Monday, November 5, 2012

Autism and "Time Agnosia"

Time is a pretend thing.  I am supposed to have “time agnosia,” but I think I would prefer to say I am an achronist.  As atheists are to God, I am to time.  (I am not that way to God.)  But time: why do I not feel it passing the way other people do?  Not because of any deficiency in me, no!  It is because of my awareness of the fact that it is a pretend arbitrary made-up unreal thing that everyone else is accidentally in on together, unwittingly tricking each other, and I: I am like the boy in The Emperor’s New Clothes.

You can tell this is the case because of the “time change.”  Governments can tell everyone to dial the clocks back and voila!  It is now another time than it would have been.  And then they can decide to do that a couple of weeks later than they used to do it, or not, depending on the country and its needs, and then the “time zones” mesh differently.  Mmmhm.  Sure sounds real to me </sarcasm>.

Why don’t governments decide to change the weather?  (Hint: I believe the weather is real.)  Yeah, you feel me.


  1. LOL! Oh Ibby, how I wish we did not change the time twice a year. It's ridiculous and I agree makes no logical sense.
    By the way, Emma knows what "time" it is because of the sun's position. Sending you love.

    1. The sun is real! Note that is goes about its business regardless of our clock finagling! Love you all!

  2. Although i'm an NT, I totally get the time thing (I think), as I am always shocked when great amounts of time have passed...while I'm engaged in something. It has made me obsessive about calendars, being early, and other assimilation techniques, as Ibby well knows....

  3. Daylight Savings Time is creepy. I have timelexia, and I can never remember which way to go or why. Also, time zones? No! I will not have that!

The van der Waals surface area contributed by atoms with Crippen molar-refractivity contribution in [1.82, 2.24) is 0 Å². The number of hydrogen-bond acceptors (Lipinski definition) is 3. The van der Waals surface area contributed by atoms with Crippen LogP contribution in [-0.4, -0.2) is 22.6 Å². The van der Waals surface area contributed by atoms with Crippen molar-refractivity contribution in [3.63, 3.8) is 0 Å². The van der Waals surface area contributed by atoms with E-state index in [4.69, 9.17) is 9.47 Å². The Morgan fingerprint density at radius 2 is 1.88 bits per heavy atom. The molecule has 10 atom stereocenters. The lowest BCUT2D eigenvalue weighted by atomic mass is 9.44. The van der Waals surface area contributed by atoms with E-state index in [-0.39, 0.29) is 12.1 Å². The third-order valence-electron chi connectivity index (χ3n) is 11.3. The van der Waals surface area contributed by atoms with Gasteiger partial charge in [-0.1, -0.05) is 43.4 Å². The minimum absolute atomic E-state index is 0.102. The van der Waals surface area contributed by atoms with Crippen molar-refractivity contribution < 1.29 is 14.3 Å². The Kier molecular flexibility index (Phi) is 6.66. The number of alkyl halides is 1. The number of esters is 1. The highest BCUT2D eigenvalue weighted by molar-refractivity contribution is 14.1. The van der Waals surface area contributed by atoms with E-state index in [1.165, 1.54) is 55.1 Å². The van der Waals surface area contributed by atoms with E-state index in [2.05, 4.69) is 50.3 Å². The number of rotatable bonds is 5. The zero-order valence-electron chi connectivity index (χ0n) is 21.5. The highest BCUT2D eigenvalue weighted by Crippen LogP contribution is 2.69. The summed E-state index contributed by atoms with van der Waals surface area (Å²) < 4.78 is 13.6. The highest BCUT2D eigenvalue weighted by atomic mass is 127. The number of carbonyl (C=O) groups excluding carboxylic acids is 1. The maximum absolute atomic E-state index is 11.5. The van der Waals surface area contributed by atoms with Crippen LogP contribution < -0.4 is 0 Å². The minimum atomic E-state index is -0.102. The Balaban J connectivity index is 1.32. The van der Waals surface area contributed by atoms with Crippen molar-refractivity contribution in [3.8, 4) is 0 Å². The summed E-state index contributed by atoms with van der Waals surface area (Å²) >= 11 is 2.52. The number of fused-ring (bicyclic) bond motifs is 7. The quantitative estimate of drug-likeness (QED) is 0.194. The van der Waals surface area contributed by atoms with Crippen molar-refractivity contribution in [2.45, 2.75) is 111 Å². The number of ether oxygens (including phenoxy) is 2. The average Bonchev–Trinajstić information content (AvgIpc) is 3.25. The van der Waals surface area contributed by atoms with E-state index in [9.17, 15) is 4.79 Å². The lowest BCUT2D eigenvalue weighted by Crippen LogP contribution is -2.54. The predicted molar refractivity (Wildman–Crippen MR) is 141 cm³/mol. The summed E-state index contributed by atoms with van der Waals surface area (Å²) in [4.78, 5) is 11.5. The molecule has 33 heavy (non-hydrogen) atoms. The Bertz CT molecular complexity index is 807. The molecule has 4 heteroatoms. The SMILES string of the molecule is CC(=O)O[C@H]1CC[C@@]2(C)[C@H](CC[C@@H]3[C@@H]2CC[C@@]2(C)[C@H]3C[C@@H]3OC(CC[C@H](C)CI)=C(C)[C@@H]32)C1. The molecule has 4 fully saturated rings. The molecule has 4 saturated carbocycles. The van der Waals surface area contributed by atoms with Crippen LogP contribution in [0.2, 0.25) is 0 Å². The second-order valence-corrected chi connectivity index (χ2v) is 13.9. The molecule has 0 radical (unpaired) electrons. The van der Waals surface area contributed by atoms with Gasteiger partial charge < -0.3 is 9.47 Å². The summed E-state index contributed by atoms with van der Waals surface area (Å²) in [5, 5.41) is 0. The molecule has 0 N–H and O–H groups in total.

4. I feel exactly the same way as you. Always have. But then, the same obsession with finding the meaning in everything that made me do well in school also makes anything arbitrary really confusing and annoying. I wonder if you can relate to that?

    Is there anything about time you find real enough to work with? I do have a sense of time passing and I get more done when I break up my day into pieces and decide what to do in what order for roughly how long, so I think in some sense time is real. It's just our names for it and conventions for dividing it up that are unreal.

    1. Emily! I just found you here when I was re-posting this in honor of the Spring Forward. I do relate to you a lot! Thanks for writing!

      For me, I break up time in comparison to other things I can relate to the length of. Graduate courses are longer than movies but undergraduate courses run the length of a detective show on TV. You can run to the restroom in a commercial break and a good way to signify that sort of time frame is "a few minutes."

      This makes it sound like I watch TV and movies all the total time but the truth is, when I am reading a book, or living life in the moment, I have no idea of time elapsed unless I do these comparisons. Also I have my Mac speak the hours to me, hourly, if I am writing. This is useful.

      What is great for me about not really feeling time elapse properly if I am in-the-moment is that I do not get impatient about loitering. This makes me world champion at being mellow when loitering, even in situations of enforced loitering, such as a late airplane.

      But time change? Not a word of it. Seriously. Change the weather then, go on, show me. ;)